A federal judge on Wednesday struck
down South Carolina's ban on gay marriage as unconstitutional.
U.S. District Court Judge Richard
Gergel of Charleston rejected arguments made by Attorney General Alan
Wilson and Governor Nikki Haley, who are fighting to keep the ban in
place, saying that the Fourth Circuit Court of Appeals in a recent
case “exhaustively addressed the issues raised by Defendants and
firmly and unambiguously recognized a fundamental right of same sex
couples to marry and the power of the federal courts to address and
vindicate that right.”
Gergel said that Bostic, in
which the appeals court struck down Virginia's ban, had set a
precedent in the Fourth Circuit on the issue.
“The Court finds that Bostic
controls the disposition of the issues before this Court and
establishes, without question, the right of Plaintiffs to marry as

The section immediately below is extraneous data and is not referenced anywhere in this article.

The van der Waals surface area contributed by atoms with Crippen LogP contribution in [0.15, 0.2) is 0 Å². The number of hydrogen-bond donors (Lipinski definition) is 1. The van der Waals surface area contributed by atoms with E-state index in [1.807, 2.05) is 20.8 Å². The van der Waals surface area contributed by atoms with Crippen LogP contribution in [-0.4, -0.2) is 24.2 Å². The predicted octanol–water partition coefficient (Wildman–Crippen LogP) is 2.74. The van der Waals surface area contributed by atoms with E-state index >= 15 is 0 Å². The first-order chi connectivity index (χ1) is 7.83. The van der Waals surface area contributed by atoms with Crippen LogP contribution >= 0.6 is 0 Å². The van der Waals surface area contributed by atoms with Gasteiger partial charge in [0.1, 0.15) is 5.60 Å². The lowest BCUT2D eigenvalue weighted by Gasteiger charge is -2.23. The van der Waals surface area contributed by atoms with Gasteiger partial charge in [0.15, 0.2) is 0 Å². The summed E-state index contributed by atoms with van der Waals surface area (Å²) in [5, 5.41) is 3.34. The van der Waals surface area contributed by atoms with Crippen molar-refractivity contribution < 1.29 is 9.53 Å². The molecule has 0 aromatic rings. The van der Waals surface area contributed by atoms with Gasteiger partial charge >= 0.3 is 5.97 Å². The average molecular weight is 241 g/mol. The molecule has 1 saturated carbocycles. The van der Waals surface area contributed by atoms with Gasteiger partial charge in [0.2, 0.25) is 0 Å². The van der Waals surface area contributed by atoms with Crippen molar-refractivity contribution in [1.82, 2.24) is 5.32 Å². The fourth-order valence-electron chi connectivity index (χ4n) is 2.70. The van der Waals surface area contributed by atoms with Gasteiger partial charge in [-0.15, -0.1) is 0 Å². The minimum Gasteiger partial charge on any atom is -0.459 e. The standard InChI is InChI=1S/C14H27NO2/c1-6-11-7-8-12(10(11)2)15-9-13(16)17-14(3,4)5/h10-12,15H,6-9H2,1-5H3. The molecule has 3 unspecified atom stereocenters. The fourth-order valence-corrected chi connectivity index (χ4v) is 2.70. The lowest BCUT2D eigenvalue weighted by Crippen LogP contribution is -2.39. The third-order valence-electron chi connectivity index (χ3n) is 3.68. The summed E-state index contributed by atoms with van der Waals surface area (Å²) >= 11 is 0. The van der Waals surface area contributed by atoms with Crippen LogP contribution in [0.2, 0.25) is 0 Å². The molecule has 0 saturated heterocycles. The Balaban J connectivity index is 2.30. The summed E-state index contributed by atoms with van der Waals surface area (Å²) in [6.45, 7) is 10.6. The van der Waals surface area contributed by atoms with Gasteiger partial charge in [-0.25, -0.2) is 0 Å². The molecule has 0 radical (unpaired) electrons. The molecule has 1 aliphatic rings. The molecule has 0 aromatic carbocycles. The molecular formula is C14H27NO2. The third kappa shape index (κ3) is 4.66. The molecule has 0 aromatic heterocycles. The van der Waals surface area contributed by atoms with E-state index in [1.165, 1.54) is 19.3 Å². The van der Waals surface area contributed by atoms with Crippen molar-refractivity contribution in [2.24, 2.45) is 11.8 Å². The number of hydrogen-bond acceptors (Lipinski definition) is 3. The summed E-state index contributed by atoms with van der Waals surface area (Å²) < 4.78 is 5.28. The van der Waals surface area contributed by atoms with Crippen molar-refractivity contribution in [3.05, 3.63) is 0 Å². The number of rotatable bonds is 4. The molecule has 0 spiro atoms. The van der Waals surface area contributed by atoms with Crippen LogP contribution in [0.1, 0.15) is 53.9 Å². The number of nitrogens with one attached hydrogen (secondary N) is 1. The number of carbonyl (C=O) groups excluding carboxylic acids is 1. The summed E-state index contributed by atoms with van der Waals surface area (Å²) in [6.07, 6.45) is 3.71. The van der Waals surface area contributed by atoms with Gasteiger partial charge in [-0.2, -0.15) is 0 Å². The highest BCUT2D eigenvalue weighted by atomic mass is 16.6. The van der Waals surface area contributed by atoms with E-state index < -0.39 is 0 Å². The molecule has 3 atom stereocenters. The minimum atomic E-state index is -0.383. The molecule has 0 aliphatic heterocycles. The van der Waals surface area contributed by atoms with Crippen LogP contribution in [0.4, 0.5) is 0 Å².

same sex partners,” Gergel said in his 26-page
ruling. “The arguments of Defendant Wilson simply attempt to
relitigate matters already addressed and resolved in Bostic.
Any effort by Defendant Wilson or others to overrule Bostic
should be addressed to the Fourth Circuit and/or the United States
Gergel's decision is set to take effect
on Thursday, November 20 at noon, giving the state more than a week
to appeal the ruling.
Plaintiffs in the case are Colleen
Condon, a county councilwoman, and Anne Nichols Bleckley of
Charleston County. The women's application for a marriage license
was accepted by a county probate judge after Virginia's ban fell.
Wilson responded by asking the South Carolina Supreme Court to direct
judges to refrain from issuing such licenses until a federal case
challenging the ban is resolved. The court granted the request.
Condon and Bleckley asked Gergel to allow the probate judge to issue
them a marriage license.
South Carolina is the lone state in the
Fourth Circuit currently enforcing its marriage ban after the Supreme
Court on October 6 refused to hear an appeal in the case challenging
Virginia's ban, effectively striking down such bans in the Fourth
(Ruling provided by Equality